Friday, 22 January 2016

Computer Networking Fundamentals

Hi Dear All…

You can find here articles which offer some basic idea of computer networking. If you’re a beginner, you can feel pretty good with the networking fundamentals explained here, or if you have already completed your diploma/degree, don’t worry! You can still refresh your ideas on networking.


Computer Networking Fundamentals

There are two types of computers: a single/standalone PC or a networked PC. A single PC can use its own resources (like files, printers, internet connection) only, but a networked PC can access the files from other PCs, or printers connected to other computers. So, a computer network is considered to be a set of computers connected together in order to share the resources. Today, Internet has become very common like a basic need of life. Internet itself is large computer network, because so many computers in the world are connected together to share the information.

What is a Computer Network?

A set of connected computers is called a computer network. The PCs on a network are called nodes. The computers can be connected through cabling - the Ethernet cable is the most common -or via wireless connection through radio waves. The advantage of a computer network is that the PCs can share the files and folders, printers, access to the Internet etc. that means a networked computer is more powerful, because it can do more things than a single computer. Imagine what can a society do compared to a single individual.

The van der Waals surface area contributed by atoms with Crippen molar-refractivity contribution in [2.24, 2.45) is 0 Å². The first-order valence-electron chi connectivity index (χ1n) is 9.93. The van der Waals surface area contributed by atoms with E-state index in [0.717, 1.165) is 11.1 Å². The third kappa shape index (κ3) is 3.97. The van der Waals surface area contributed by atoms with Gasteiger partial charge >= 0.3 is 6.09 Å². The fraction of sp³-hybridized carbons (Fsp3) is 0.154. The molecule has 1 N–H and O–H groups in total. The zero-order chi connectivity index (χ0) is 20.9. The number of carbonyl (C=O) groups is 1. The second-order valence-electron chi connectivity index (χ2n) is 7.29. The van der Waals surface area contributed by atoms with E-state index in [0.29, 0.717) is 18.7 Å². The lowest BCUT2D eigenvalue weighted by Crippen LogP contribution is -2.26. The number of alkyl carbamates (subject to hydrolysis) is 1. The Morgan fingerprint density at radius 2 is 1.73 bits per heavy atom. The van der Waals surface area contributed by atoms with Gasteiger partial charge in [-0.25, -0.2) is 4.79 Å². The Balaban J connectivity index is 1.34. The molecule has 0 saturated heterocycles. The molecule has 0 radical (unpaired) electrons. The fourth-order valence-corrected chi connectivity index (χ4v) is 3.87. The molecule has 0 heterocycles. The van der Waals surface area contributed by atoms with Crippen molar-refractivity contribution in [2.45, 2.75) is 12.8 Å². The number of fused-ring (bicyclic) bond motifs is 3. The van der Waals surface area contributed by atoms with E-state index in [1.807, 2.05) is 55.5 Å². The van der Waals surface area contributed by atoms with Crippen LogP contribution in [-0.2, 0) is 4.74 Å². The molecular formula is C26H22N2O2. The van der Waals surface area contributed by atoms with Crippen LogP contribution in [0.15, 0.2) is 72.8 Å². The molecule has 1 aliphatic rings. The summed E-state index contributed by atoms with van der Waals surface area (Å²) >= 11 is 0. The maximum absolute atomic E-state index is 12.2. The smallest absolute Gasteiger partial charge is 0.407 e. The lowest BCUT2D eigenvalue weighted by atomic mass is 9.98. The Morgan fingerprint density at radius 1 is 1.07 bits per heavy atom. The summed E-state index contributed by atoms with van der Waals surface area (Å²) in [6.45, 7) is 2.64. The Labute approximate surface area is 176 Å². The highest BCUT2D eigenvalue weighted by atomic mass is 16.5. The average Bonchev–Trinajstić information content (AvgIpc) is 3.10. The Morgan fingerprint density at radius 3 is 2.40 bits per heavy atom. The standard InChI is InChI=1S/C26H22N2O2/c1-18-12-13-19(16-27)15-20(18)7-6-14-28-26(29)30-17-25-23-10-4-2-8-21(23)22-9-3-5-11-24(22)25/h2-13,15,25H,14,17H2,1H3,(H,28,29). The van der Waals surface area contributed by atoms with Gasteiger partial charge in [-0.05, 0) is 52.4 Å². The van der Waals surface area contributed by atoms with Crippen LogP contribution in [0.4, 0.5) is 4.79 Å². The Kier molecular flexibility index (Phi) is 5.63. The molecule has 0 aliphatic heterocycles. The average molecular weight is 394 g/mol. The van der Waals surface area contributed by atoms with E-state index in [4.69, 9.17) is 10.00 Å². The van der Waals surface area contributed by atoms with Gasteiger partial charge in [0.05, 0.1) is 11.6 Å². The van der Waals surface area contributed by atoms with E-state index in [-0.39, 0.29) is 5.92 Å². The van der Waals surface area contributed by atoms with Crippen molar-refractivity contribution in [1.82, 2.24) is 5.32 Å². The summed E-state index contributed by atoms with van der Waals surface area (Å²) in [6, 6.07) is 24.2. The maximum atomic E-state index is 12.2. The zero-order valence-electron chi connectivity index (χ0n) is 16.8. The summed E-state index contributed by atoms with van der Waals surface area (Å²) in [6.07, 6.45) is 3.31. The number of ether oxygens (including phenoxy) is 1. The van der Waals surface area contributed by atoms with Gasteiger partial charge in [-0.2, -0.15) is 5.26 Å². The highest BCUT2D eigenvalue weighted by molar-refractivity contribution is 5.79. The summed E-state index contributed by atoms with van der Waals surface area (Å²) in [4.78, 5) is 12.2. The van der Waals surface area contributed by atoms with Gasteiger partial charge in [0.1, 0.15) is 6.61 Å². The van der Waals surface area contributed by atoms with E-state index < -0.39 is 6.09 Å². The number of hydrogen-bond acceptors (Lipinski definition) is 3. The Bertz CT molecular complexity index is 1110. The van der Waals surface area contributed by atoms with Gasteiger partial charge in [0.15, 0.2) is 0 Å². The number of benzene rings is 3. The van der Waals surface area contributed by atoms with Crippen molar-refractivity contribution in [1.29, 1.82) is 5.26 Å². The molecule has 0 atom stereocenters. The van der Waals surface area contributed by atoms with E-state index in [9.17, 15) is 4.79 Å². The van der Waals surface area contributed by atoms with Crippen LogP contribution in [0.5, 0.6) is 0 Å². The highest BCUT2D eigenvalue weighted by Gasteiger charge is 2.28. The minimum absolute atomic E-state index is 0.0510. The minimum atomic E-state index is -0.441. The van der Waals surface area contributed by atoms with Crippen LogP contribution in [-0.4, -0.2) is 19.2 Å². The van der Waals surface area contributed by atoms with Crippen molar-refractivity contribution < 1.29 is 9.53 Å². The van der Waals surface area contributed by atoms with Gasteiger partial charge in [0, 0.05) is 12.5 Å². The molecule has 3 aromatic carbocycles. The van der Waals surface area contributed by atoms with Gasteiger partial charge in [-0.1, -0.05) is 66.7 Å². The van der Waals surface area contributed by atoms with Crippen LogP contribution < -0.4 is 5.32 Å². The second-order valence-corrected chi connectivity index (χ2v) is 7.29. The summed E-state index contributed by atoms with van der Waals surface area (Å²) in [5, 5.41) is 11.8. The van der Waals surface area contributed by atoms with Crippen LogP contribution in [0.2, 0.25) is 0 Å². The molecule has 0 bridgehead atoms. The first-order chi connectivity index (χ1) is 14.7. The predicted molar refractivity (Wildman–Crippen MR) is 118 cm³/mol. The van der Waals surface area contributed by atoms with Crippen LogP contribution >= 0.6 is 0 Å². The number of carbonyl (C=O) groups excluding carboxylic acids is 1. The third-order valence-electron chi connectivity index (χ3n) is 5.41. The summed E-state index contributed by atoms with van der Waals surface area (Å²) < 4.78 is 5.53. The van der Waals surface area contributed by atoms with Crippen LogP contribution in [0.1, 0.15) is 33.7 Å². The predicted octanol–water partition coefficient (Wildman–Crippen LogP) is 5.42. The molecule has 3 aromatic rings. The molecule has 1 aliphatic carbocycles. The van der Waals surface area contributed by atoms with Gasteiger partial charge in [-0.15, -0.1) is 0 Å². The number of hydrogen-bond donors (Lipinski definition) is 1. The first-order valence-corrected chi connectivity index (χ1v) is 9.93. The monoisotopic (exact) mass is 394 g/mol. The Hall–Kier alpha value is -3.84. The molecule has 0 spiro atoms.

Types of Network Connection

There are several type of network connections, depending on the technique of connecting computers; it’s called network topologies. Some of the common topologies are listed below:

Collapsed Ring Topology

The most commonly used topology today is called collapsed ring. The Ethernet protocol (a network language) which supports the Internet, Local Area Networks (LAN), and Wide Area Networks (WAN) uses this topology.

In this topology, there will be a central node called a hub, router, or a switch. This device has a ring topology internally and there will be plugins for cables. Likewise, each PC may have a separate cable, which can plug into the device.

Star Topology

In a star topology, there will be a central node which extends a cable to each PC on the network. The computers are connected independently to the central node on a star network, The advantage of this type of network is, even if a cable is broken, the other PCs can still work. The negative side is, a star topology needs a lot of cabling.

Bus Topology

There will only be a single cable to connect all computers in a bus topology. The good advantage of this topology is, required minimum level of cabling, but if a cable is broken, all the PCs down the line cannot access the network.

Some Terms and Definitions:

Local Area Network (LAN): 

This network is ideal for a small number of people in a small geographical area. Peer-to-peer or client server networking methods can be applied.

Wide Area Network (WAN): 

This network can connect a computer with its peripheral resources across a wide geographical area.

Wireless Area Network (WAN): 

In this network, there is no need any wires or physical media to connect computers (hosts) with the server. The data is transferred through radio transceivers.

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--Best wishes...